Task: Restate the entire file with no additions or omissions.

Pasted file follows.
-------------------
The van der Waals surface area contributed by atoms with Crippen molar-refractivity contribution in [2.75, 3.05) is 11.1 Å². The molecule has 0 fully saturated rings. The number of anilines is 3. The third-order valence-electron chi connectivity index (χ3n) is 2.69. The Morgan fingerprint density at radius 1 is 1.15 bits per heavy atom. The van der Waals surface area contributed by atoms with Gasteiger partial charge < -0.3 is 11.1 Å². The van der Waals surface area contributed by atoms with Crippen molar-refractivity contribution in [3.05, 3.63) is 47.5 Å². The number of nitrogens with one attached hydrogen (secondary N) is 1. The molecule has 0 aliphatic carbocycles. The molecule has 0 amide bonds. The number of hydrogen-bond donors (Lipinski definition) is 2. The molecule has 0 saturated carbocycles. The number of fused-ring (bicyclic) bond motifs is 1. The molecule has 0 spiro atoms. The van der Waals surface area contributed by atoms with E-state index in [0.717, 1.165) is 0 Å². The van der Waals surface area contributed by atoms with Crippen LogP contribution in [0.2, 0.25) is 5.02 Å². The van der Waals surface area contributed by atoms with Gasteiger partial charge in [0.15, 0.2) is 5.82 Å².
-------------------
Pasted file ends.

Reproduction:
The van der Waals surface area contributed by atoms with Crippen molar-refractivity contribution in [2.75, 3.05) is 11.1 Å². The molecule has 0 fully saturated rings. The number of anilines is 3. The third-order valence-electron chi connectivity index (χ3n) is 2.69. The Morgan fingerprint density at radius 1 is 1.15 bits per heavy atom. The van der Waals surface area contributed by atoms with Gasteiger partial charge < -0.3 is 11.1 Å². The van der Waals surface area contributed by atoms with Crippen molar-refractivity contribution in [3.05, 3.63) is 47.5 Å². The number of nitrogens with one attached hydrogen (secondary N) is 1. The molecule has 0 aliphatic carbocycles. The molecule has 0 amide bonds. The number of hydrogen-bond donors (Lipinski definition) is 2. The molecule has 0 saturated carbocycles. The number of fused-ring (bicyclic) bond motifs is 1. The molecule has 0 spiro atoms. The van der Waals surface area contributed by atoms with E-state index in [0.717, 1.165) is 0 Å². The van der Waals surface area contributed by atoms with Crippen LogP contribution in [0.2, 0.25) is 5.02 Å². The van der Waals surface area contributed by atoms with Gasteiger partial charge in [0.15, 0.2) is 5.82 Å².